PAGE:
What's in a name?

JOHNSBURG Locally, its common knowledge that the town of Johnsburg derives its name from John Thurman, the original patentee who purchased the land that now comprises the town back in 1788.

Thurman not only purchased the land that is Johnsburg, but also that which comprises present day Thurman, Bolton, Chester, Warrensburg, Stony Creek and part of Lake George.

Johnsburg broke off from the old town of Thurman on April 6, 1805, staking for itself a new identity based largely on the logging, mining and tanning industries.

But Johnsburg wouldnt be Johnsburg without its 10 hamlets, each possessing a unique flavor and influence. The history of the town is revealed through the 10 hamlets that make up Johnsburg.

The origins of those 10 hamlets are documented in the book River, Rails and Ski Trails.

It was to that book that Johnsburg Town Historian Doris Patton referred a reporter who came seeking information about the origins of the names of the hamlets of the town of Johnsburg.

Some of the hamlets such as North Creek, North River, Garnet Lake and The Glen base their names on geography. The hamlet of North Creek sits at the confluence of North Creek and the Hudson River.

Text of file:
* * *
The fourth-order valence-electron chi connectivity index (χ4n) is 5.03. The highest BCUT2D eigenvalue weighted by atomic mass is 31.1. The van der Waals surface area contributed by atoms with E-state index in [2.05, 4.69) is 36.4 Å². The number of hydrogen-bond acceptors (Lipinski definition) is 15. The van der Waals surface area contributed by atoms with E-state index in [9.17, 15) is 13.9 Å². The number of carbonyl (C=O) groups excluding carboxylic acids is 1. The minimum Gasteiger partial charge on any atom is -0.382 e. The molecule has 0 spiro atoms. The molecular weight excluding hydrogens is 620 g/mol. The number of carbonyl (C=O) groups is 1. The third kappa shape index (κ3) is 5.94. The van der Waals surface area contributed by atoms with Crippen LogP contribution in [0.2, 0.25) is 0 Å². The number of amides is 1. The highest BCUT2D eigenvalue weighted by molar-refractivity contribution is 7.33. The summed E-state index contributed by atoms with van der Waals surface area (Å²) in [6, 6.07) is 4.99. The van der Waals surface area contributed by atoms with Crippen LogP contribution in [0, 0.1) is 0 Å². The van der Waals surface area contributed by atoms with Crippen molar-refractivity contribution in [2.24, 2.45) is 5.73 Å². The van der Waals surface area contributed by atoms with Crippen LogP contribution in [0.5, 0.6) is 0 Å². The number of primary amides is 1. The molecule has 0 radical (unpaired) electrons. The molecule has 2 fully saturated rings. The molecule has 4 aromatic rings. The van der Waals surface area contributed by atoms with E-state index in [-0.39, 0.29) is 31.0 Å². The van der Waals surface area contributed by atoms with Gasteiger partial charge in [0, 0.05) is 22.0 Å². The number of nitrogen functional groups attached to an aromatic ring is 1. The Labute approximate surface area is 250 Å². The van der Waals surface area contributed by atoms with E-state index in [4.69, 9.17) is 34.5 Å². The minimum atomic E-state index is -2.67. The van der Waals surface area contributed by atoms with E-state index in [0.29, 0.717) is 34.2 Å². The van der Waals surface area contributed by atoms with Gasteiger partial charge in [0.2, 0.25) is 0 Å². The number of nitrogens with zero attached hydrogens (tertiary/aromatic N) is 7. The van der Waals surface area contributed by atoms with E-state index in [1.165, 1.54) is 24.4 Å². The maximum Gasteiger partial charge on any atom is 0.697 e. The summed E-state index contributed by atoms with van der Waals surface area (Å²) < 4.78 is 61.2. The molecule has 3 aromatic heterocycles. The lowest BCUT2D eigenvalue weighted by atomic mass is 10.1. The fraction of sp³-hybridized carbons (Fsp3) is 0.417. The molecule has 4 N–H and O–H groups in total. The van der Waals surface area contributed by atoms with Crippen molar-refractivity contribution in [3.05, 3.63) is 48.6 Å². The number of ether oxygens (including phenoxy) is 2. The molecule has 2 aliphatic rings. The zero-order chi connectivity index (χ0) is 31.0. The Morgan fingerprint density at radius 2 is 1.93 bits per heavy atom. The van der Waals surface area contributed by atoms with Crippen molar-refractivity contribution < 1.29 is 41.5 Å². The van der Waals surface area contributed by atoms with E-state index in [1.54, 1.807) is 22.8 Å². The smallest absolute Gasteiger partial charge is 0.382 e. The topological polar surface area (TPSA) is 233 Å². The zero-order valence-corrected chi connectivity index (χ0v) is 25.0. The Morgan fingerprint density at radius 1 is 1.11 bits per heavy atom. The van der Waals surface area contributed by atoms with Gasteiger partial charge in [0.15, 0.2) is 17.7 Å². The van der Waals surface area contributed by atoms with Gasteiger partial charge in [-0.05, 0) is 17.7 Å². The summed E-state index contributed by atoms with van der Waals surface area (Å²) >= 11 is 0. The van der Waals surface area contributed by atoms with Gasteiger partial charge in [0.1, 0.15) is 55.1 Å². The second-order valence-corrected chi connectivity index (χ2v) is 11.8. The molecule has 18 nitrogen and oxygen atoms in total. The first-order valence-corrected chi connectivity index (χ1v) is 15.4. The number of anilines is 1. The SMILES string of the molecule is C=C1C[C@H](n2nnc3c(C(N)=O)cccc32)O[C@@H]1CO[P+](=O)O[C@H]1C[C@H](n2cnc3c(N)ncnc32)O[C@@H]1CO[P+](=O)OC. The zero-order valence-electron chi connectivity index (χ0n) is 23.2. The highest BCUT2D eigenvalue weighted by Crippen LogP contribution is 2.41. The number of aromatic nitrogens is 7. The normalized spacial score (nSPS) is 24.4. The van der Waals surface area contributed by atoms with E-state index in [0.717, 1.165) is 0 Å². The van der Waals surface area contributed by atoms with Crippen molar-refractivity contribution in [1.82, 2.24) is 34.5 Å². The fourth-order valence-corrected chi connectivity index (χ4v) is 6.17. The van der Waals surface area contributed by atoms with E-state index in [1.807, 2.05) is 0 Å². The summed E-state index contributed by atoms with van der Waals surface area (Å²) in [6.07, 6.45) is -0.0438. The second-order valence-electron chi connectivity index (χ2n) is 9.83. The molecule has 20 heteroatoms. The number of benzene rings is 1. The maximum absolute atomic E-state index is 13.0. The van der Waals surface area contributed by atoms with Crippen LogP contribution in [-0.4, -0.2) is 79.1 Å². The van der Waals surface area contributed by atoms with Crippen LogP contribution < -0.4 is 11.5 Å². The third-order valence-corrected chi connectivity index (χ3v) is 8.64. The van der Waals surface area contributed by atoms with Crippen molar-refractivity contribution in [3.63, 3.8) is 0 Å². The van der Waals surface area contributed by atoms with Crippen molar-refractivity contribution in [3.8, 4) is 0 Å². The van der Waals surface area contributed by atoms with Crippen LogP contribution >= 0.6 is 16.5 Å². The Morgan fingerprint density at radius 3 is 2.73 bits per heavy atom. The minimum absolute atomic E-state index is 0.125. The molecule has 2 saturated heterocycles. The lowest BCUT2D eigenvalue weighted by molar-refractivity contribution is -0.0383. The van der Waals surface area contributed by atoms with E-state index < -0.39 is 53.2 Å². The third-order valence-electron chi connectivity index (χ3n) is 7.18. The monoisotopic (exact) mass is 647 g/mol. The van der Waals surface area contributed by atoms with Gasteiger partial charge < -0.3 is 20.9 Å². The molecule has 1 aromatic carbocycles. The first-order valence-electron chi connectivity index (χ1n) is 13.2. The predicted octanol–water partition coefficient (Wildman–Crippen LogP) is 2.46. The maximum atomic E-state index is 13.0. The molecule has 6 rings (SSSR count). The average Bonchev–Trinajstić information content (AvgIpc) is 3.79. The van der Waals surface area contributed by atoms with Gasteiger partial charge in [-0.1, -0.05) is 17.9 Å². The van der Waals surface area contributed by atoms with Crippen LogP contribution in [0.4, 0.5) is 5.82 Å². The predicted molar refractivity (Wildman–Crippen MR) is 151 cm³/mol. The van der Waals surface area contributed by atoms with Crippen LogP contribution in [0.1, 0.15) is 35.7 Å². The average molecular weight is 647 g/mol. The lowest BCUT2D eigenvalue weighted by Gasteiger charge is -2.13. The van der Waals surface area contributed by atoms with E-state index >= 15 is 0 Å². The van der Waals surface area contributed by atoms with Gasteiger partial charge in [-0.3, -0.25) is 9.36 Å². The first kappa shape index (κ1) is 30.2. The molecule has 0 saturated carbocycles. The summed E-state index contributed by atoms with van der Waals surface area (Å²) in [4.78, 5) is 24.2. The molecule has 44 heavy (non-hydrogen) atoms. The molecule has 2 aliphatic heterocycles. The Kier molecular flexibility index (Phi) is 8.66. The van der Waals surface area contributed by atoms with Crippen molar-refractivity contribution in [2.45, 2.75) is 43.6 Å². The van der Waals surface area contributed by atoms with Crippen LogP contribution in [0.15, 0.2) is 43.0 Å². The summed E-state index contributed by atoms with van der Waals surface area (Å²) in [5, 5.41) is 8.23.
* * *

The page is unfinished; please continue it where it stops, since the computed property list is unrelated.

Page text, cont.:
Though historians dont specifically identify the origin of the name North River, logic suggests the hamlet is so named because of its location on Thirteenth Brook where it meanders into the Hudson River at northern most point in Warren County.

The hamlet of Garnet Lake sits at the north end of a body of water by the same name. Both the lake and the hamlet owe their names to the rich heritage of garnet mining in the town, an industry that thrives to this day under the auspices of the Barton Group.

The Glen is named for its landscape. Glen is of Scottish origin meaning a narrow valley or depression between tall mountains or hills. The first recorded mention of The Glen is in a 1793 road survey for the town of Thurman.

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